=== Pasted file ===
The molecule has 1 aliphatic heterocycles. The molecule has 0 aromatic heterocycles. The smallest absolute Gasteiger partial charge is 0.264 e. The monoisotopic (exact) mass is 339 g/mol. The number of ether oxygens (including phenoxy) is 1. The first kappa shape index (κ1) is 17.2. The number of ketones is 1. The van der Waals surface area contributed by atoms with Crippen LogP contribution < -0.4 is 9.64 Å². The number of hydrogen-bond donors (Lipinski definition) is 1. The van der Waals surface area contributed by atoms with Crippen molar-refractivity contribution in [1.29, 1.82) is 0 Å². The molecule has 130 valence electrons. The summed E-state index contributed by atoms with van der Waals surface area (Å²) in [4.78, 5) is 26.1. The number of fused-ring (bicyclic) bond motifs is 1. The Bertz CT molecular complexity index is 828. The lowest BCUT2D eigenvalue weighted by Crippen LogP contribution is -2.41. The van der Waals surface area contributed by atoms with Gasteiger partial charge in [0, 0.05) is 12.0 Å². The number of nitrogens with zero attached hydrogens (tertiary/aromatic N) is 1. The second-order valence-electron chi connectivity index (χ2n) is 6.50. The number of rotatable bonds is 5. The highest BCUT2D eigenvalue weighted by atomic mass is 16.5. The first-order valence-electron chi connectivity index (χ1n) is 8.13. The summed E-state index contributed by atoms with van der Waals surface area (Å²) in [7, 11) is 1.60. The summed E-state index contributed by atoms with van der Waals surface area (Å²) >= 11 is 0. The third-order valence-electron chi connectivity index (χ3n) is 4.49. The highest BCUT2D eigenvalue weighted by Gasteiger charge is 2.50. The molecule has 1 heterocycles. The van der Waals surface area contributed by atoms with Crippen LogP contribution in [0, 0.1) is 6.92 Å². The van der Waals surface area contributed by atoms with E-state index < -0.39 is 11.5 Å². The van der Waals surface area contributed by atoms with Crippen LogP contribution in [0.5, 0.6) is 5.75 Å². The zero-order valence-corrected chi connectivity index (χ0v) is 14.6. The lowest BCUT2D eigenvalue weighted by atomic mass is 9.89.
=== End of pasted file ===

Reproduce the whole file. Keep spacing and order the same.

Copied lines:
The molecule has 1 aliphatic heterocycles. The molecule has 0 aromatic heterocycles. The smallest absolute Gasteiger partial charge is 0.264 e. The monoisotopic (exact) mass is 339 g/mol. The number of ether oxygens (including phenoxy) is 1. The first kappa shape index (κ1) is 17.2. The number of ketones is 1. The van der Waals surface area contributed by atoms with Crippen LogP contribution < -0.4 is 9.64 Å². The number of hydrogen-bond donors (Lipinski definition) is 1. The van der Waals surface area contributed by atoms with Crippen molar-refractivity contribution in [1.29, 1.82) is 0 Å². The molecule has 130 valence electrons. The summed E-state index contributed by atoms with van der Waals surface area (Å²) in [4.78, 5) is 26.1. The number of fused-ring (bicyclic) bond motifs is 1. The Bertz CT molecular complexity index is 828. The lowest BCUT2D eigenvalue weighted by Crippen LogP contribution is -2.41. The van der Waals surface area contributed by atoms with Gasteiger partial charge in [0, 0.05) is 12.0 Å². The number of nitrogens with zero attached hydrogens (tertiary/aromatic N) is 1. The second-order valence-electron chi connectivity index (χ2n) is 6.50. The number of rotatable bonds is 5. The highest BCUT2D eigenvalue weighted by atomic mass is 16.5. The first-order valence-electron chi connectivity index (χ1n) is 8.13. The summed E-state index contributed by atoms with van der Waals surface area (Å²) in [7, 11) is 1.60. The summed E-state index contributed by atoms with van der Waals surface area (Å²) >= 11 is 0. The third-order valence-electron chi connectivity index (χ3n) is 4.49. The highest BCUT2D eigenvalue weighted by Gasteiger charge is 2.50. The molecule has 1 heterocycles. The van der Waals surface area contributed by atoms with Crippen LogP contribution in [0, 0.1) is 6.92 Å². The van der Waals surface area contributed by atoms with E-state index < -0.39 is 11.5 Å². The van der Waals surface area contributed by atoms with Crippen LogP contribution in [0.5, 0.6) is 5.75 Å². The zero-order valence-corrected chi connectivity index (χ0v) is 14.6. The lowest BCUT2D eigenvalue weighted by atomic mass is 9.89.